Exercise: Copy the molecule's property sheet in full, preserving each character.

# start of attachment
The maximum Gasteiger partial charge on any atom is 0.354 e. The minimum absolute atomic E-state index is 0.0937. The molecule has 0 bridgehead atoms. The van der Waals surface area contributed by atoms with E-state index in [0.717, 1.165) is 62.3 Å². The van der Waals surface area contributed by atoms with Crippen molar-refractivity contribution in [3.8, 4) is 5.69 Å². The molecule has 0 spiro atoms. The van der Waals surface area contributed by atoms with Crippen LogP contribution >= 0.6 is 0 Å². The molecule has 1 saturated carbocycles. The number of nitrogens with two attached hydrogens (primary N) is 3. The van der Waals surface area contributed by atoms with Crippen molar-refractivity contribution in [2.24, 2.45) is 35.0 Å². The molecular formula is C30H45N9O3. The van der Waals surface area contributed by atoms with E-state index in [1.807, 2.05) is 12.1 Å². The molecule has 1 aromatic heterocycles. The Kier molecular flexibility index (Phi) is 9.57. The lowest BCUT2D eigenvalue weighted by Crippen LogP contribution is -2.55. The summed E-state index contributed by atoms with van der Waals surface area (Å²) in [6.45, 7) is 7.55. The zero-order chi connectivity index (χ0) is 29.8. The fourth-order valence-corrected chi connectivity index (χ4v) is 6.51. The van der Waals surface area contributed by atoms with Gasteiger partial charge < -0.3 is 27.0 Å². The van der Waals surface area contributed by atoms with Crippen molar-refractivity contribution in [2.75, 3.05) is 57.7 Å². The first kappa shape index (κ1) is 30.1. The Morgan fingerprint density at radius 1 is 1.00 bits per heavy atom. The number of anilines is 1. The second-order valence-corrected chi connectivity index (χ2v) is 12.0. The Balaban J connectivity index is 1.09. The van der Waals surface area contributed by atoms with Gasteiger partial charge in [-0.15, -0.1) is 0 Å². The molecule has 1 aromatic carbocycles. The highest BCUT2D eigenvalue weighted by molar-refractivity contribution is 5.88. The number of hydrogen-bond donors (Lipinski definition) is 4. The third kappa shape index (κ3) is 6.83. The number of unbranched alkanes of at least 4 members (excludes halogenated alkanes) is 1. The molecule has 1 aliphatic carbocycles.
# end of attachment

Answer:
The maximum Gasteiger partial charge on any atom is 0.354 e. The minimum absolute atomic E-state index is 0.0937. The molecule has 0 bridgehead atoms. The van der Waals surface area contributed by atoms with E-state index in [0.717, 1.165) is 62.3 Å². The van der Waals surface area contributed by atoms with Crippen molar-refractivity contribution in [3.8, 4) is 5.69 Å². The molecule has 0 spiro atoms. The van der Waals surface area contributed by atoms with Crippen LogP contribution >= 0.6 is 0 Å². The molecule has 1 saturated carbocycles. The number of nitrogens with two attached hydrogens (primary N) is 3. The van der Waals surface area contributed by atoms with Crippen molar-refractivity contribution in [2.24, 2.45) is 35.0 Å². The molecular formula is C30H45N9O3. The van der Waals surface area contributed by atoms with E-state index in [1.807, 2.05) is 12.1 Å². The molecule has 1 aromatic heterocycles. The Kier molecular flexibility index (Phi) is 9.57. The lowest BCUT2D eigenvalue weighted by Crippen LogP contribution is -2.55. The summed E-state index contributed by atoms with van der Waals surface area (Å²) in [6.45, 7) is 7.55. The zero-order chi connectivity index (χ0) is 29.8. The fourth-order valence-corrected chi connectivity index (χ4v) is 6.51. The van der Waals surface area contributed by atoms with Gasteiger partial charge < -0.3 is 27.0 Å². The van der Waals surface area contributed by atoms with Crippen molar-refractivity contribution in [2.75, 3.05) is 57.7 Å². The first kappa shape index (κ1) is 30.1. The Morgan fingerprint density at radius 1 is 1.00 bits per heavy atom. The number of anilines is 1. The second-order valence-corrected chi connectivity index (χ2v) is 12.0. The Balaban J connectivity index is 1.09. The van der Waals surface area contributed by atoms with Gasteiger partial charge in [-0.15, -0.1) is 0 Å². The molecule has 1 aromatic carbocycles. The highest BCUT2D eigenvalue weighted by molar-refractivity contribution is 5.88. The number of hydrogen-bond donors (Lipinski definition) is 4. The third kappa shape index (κ3) is 6.83. The number of unbranched alkanes of at least 4 members (excludes halogenated alkanes) is 1. The molecule has 1 aliphatic carbocycles.